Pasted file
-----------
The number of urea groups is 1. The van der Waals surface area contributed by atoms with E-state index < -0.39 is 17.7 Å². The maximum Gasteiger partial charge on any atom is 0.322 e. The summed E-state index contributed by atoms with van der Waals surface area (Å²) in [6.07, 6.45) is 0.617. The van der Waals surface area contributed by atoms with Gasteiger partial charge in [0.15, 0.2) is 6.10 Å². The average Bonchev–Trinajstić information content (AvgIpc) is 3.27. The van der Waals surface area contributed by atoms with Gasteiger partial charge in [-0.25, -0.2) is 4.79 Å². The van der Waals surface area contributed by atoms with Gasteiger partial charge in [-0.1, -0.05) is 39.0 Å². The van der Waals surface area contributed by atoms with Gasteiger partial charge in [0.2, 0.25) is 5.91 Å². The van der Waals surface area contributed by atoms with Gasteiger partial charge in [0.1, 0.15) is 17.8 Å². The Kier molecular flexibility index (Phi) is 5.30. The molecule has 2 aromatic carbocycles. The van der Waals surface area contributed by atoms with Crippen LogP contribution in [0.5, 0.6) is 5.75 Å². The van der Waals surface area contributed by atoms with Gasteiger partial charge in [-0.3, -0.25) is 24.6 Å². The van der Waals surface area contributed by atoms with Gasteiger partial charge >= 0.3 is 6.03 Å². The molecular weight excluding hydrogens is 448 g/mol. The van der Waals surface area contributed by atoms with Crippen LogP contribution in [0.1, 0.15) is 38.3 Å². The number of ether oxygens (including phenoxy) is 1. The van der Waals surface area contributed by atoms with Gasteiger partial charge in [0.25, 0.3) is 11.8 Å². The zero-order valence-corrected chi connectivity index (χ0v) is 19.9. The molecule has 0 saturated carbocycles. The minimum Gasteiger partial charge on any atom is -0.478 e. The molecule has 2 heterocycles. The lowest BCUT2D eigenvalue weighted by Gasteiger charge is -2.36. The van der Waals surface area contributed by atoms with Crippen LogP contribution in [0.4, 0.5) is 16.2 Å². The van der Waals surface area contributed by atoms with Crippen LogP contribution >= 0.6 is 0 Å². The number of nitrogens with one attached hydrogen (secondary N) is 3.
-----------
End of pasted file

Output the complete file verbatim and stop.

The number of urea groups is 1. The van der Waals surface area contributed by atoms with E-state index < -0.39 is 17.7 Å². The maximum Gasteiger partial charge on any atom is 0.322 e. The summed E-state index contributed by atoms with van der Waals surface area (Å²) in [6.07, 6.45) is 0.617. The van der Waals surface area contributed by atoms with Gasteiger partial charge in [0.15, 0.2) is 6.10 Å². The average Bonchev–Trinajstić information content (AvgIpc) is 3.27. The van der Waals surface area contributed by atoms with Gasteiger partial charge in [-0.25, -0.2) is 4.79 Å². The van der Waals surface area contributed by atoms with Gasteiger partial charge in [-0.1, -0.05) is 39.0 Å². The van der Waals surface area contributed by atoms with Gasteiger partial charge in [0.2, 0.25) is 5.91 Å². The van der Waals surface area contributed by atoms with Gasteiger partial charge in [0.1, 0.15) is 17.8 Å². The Kier molecular flexibility index (Phi) is 5.30. The molecule has 2 aromatic carbocycles. The van der Waals surface area contributed by atoms with Crippen LogP contribution in [0.5, 0.6) is 5.75 Å². The van der Waals surface area contributed by atoms with Gasteiger partial charge in [-0.3, -0.25) is 24.6 Å². The van der Waals surface area contributed by atoms with Gasteiger partial charge >= 0.3 is 6.03 Å². The molecular weight excluding hydrogens is 448 g/mol. The van der Waals surface area contributed by atoms with Crippen LogP contribution in [0.1, 0.15) is 38.3 Å². The number of ether oxygens (including phenoxy) is 1. The van der Waals surface area contributed by atoms with Gasteiger partial charge in [0.25, 0.3) is 11.8 Å². The zero-order valence-corrected chi connectivity index (χ0v) is 19.9. The molecule has 0 saturated carbocycles. The minimum Gasteiger partial charge on any atom is -0.478 e. The molecule has 2 heterocycles. The lowest BCUT2D eigenvalue weighted by Gasteiger charge is -2.36. The van der Waals surface area contributed by atoms with Crippen LogP contribution in [0.4, 0.5) is 16.2 Å². The van der Waals surface area contributed by atoms with Crippen LogP contribution >= 0.6 is 0 Å². The number of nitrogens with one attached hydrogen (secondary N) is 3.